This new Wilderness B = Wilderness with Bikes is starting to take off, like Snake Hawk’s VDB has a posse movement. I first came across it on the Facebook, and slowly have been able to see it gather some steam. From what I can tell this gang of intelligent people, are all about modifications to pre-existing Wilderness restrictions, so that bicycle recreation could take place within Wilderness boundaries. While this is not a new concept, I dig what they are all about, and suggest you give them a quick view, and maybe hop on board. While IMBA and other Bicycle Advocacy groups have been on board with this concept for a while, the more organized groups the better. Having seen the shitstorm that went down this past April when Montana mountain bikers lost over 150 miles of singletrack because of “solitude”, I’m of the opinion that the more organized groups working around the country for this common goal, the better. Remember, if it can happen in one state, it can happen in the other 49.
Less signs like this….
More like this
A March 2010 article from Outside Magazine summed it up nicely, what almost all mountain bikers go through when they start to think about planning some rides in wilderness areas:
Through years of misinformation, mountain bikes have gotten lumped in with ATVs, snowmobiles, and other maligned vehicles by people citing environmental concerns. But on several different metrics—erosion, runoff, soil compaction, loss of vegetation—study after study has found the trail impact of mountain bikers to be equal to or less than that caused by hikers, and far less than equestrians. A 2006 study by the National Park Service concluded that “Horse and ATV trails are significantly more degraded than hiking and biking trails…[T]he proportion of trails with severe erosion…is 24% for ATV trails, 9% for horse trails, 1.4% for hiking trails and 0.6% for bike trails.”
Of course, the authors of the Wilderness Act never meant to ban any of these. A 2004 review of the legislation by a staff attorney for California’s Supreme Court found that “Congress did not intend for the Act to prohibit human-powered transport…Accordingly, the regulations of the Forest Service…prohibiting mountain bike use in Wilderness require reevaluation.”
In fact, bikes weren’t even banned until 1984, when the U.S. Forest Service refined regulations prohibiting their use. Depending on whose boundaries they overlap, Wilderness areas come under the jurisdiction of the Forest Service, National Park Service, Fish and Wildlife Service, or Bureau of Land Management. When the Forest Service moved against bikes, the other agencies followed.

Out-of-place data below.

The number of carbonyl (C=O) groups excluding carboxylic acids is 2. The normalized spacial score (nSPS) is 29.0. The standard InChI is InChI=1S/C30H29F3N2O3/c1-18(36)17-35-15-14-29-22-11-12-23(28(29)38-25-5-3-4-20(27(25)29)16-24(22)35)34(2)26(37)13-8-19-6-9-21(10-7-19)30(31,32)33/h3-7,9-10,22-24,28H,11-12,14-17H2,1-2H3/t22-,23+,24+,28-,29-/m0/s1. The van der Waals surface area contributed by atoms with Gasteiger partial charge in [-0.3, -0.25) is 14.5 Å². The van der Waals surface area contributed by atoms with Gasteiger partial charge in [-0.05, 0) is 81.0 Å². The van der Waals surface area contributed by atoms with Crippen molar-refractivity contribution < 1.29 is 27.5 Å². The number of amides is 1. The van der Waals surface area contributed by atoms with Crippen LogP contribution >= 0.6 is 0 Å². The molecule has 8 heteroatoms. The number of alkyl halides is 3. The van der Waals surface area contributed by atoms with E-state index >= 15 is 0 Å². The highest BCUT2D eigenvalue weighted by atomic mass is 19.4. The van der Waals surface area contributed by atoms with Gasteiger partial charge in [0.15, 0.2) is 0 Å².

Since we all got our two cents about bikes in the wilderness (and I plan to provide you with mine), I will also give you my background as far as Wilderness goes. I spent the Summer of 2003 living in the Selway-Bitterroot Wilderness in Idaho and Montana. I don’t know the exact numbers as far as its size, but it’s pretty fucking big as far as Wilderness goes in the lower 48. I spent the better part of 12 weeks “working” for the Forest Service doing an inventory of noxious weeds, slept out under the starts, bathed in rivers, picked wild huckleberries, all the shit that an 18 year old who was raised in New Jersey should do at some point in their young life.
Prior to packing up my car and heading out west, I tried to get an idea of the mountain biking that I’d get to do in the Selway. Government regulation then came forth and smacked me in the face, I would not be riding my bike in the Selway that summer. Pay no attention to the men at that ourfitter camp loading up a string of pack mules with their camping gear, then getting on their horses so they could head off into the woods to go shoot bears, you on your bike is a greater threat to the overall ecological health of the wilderness. As a mountain biker am i biased regarding this topic? Yes I am, but that doesnt mean the cause I support is not some combination of reasonable and correct.
With that, if you are in favor of changes and modifications to the rules that are presently enforced regarding this topic, I suggest you go take a look at Wilderness B = Wilderness with Bikes, if you are on Facebook, go ahead and show your support by liking them. The more people who get on board with this movement, get organized, educate people who do not have all the facts, practice safe multi-use trail use, the more likely it would be for mountain biking to be allowed in designated Wilderness areas. With that I will leave you with a final image of why bikes should be allowed in the Wilderness. This comes from the Black Bicycle Corps which in 1897 rode from Fort Missoula to St. Louis. Montana in the late 1800’s is pretty close to a wilderness if you ask me, and here you have people riding bikes, looks like something that should be allowed again.